Midway through the hot stove league season, Mark Noack, a baseball fan in Lynwood, Wash., looked at a Henry Aaron poster and became intrigued by the number four. Aaron wore number 44, and he broke Babe Ruth's record of 714 home runs in the fourth inning of the fourth game of the fourth month of 1974 against an opposing pitcher who also wore the number 44. The score was then 3-1, which adds up to four, and the time of the homer was 9:07 p.m., which adds up to 16, and the square root of 16 is four. The ball traveled 385 feet, which also adds up to 16, and the square root of 16 is, of course, four. Both Aaron and Ruth were 40 when they walloped their record home runs. Ruth died in 1948, and the square root of 1948 is 44.136152, which rounded off is 44. Which was Hank Aaron's number.


The Bristol-Myers Co., which began to support track and field when it sponsored the U.S. Olympic Invitational in Madison Square Garden last winter, has come up with another attempted shot in the arm for one of the country's needier sports. The company has just announced that it will sponsor a Grand Prix for the current indoor season to honor the best athlete in 14 meets, from last week's Muhammad Ali Games at Long Beach, Calif. to the national championships at Madison Square Garden in late February.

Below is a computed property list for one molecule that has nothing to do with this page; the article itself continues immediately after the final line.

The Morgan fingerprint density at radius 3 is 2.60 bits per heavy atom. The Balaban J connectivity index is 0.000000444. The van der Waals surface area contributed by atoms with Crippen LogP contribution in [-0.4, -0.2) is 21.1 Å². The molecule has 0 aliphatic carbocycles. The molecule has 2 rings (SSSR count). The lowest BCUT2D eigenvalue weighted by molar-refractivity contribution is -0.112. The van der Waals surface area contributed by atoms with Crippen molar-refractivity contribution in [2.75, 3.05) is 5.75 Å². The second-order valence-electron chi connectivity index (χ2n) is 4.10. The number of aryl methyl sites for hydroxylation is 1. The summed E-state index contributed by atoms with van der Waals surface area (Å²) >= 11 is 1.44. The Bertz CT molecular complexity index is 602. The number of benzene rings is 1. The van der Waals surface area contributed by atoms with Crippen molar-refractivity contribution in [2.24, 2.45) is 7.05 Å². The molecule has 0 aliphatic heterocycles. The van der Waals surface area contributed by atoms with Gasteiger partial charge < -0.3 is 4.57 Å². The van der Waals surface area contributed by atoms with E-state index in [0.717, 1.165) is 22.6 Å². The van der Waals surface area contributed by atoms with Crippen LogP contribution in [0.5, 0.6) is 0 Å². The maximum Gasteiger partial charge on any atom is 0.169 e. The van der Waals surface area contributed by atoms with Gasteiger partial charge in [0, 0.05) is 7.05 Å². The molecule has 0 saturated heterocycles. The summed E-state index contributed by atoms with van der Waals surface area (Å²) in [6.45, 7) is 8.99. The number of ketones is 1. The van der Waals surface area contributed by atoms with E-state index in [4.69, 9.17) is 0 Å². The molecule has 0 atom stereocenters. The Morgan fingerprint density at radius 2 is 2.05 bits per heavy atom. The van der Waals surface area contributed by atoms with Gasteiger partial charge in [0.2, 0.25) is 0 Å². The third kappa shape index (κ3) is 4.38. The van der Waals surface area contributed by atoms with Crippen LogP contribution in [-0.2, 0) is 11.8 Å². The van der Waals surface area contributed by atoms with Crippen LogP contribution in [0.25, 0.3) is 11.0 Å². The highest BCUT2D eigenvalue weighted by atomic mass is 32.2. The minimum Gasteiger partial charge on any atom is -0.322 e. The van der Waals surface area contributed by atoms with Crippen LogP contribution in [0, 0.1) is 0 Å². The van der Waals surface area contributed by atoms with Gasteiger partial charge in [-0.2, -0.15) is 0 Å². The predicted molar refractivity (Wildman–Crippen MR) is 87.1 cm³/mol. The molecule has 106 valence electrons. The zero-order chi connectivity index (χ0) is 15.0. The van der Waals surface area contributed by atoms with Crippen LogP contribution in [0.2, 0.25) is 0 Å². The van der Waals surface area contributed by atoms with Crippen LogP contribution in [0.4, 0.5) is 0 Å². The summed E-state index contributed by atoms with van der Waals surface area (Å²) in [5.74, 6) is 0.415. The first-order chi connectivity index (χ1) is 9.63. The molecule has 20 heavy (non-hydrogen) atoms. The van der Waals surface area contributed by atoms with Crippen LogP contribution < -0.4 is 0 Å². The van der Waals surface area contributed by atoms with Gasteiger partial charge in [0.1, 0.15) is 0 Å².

While Bristol-Myers' heart is in the right place, calling the winner of the Grand Prix the "best athlete" borders on hyperbole because the basis on which points are awarded—five for a win, three for second and one for third—almost assures that the winner will not be a distance runner. Ten of the meets are held on five Friday-Saturday weekends and require overnight travel. A sprinter, high jumper or pole vaulter can rather easily win back-to-back competitions over two days but it will be much harder for a distance runner to do so. Shotputters, long jumpers and women hurdlers aren't even in the running because these events are not contested at some meets.